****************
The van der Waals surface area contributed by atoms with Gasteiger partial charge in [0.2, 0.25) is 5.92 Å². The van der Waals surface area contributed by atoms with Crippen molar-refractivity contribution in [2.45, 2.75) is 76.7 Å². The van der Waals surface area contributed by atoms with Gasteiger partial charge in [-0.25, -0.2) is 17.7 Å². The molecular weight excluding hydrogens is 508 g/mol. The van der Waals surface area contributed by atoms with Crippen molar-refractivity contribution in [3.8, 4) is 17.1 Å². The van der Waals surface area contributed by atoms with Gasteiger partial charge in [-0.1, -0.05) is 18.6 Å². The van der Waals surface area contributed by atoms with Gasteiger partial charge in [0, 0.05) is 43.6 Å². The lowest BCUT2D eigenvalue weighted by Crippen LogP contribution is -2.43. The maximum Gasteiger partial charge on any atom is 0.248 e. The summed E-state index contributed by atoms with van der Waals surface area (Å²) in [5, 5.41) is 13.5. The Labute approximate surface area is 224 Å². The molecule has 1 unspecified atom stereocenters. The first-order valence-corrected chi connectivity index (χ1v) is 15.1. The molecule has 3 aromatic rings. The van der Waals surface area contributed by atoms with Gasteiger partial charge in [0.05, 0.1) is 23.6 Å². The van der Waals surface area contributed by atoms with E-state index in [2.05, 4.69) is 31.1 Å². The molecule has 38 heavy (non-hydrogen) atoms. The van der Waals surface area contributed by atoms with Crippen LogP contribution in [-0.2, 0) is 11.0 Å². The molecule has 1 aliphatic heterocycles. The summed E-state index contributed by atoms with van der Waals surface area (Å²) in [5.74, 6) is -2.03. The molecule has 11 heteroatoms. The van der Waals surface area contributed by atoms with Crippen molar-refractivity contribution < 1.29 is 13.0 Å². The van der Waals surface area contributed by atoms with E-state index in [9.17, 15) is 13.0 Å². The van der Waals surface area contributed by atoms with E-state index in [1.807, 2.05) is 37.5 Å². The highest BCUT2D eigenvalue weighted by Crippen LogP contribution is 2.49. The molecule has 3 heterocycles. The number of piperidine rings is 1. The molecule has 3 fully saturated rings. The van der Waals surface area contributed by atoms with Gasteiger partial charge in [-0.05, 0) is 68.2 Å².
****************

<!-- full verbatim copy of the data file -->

The van der Waals surface area contributed by atoms with Gasteiger partial charge in [0.2, 0.25) is 5.92 Å². The van der Waals surface area contributed by atoms with Crippen molar-refractivity contribution in [2.45, 2.75) is 76.7 Å². The van der Waals surface area contributed by atoms with Gasteiger partial charge in [-0.25, -0.2) is 17.7 Å². The molecular weight excluding hydrogens is 508 g/mol. The van der Waals surface area contributed by atoms with Crippen molar-refractivity contribution in [3.8, 4) is 17.1 Å². The van der Waals surface area contributed by atoms with Gasteiger partial charge in [-0.1, -0.05) is 18.6 Å². The van der Waals surface area contributed by atoms with Gasteiger partial charge in [0, 0.05) is 43.6 Å². The lowest BCUT2D eigenvalue weighted by Crippen LogP contribution is -2.43. The maximum Gasteiger partial charge on any atom is 0.248 e. The summed E-state index contributed by atoms with van der Waals surface area (Å²) in [5, 5.41) is 13.5. The Labute approximate surface area is 224 Å². The molecule has 1 unspecified atom stereocenters. The first-order valence-corrected chi connectivity index (χ1v) is 15.1. The molecule has 3 aromatic rings. The van der Waals surface area contributed by atoms with Gasteiger partial charge in [0.05, 0.1) is 23.6 Å². The van der Waals surface area contributed by atoms with E-state index in [2.05, 4.69) is 31.1 Å². The molecule has 38 heavy (non-hydrogen) atoms. The van der Waals surface area contributed by atoms with Crippen LogP contribution in [-0.2, 0) is 11.0 Å². The molecule has 1 aliphatic heterocycles. The summed E-state index contributed by atoms with van der Waals surface area (Å²) in [5.74, 6) is -2.03. The molecule has 11 heteroatoms. The van der Waals surface area contributed by atoms with Crippen molar-refractivity contribution < 1.29 is 13.0 Å². The van der Waals surface area contributed by atoms with E-state index in [9.17, 15) is 13.0 Å². The van der Waals surface area contributed by atoms with E-state index in [1.807, 2.05) is 37.5 Å². The highest BCUT2D eigenvalue weighted by Crippen LogP contribution is 2.49. The molecule has 3 heterocycles. The number of piperidine rings is 1. The molecule has 3 fully saturated rings. The van der Waals surface area contributed by atoms with Gasteiger partial charge in [-0.05, 0) is 68.2 Å².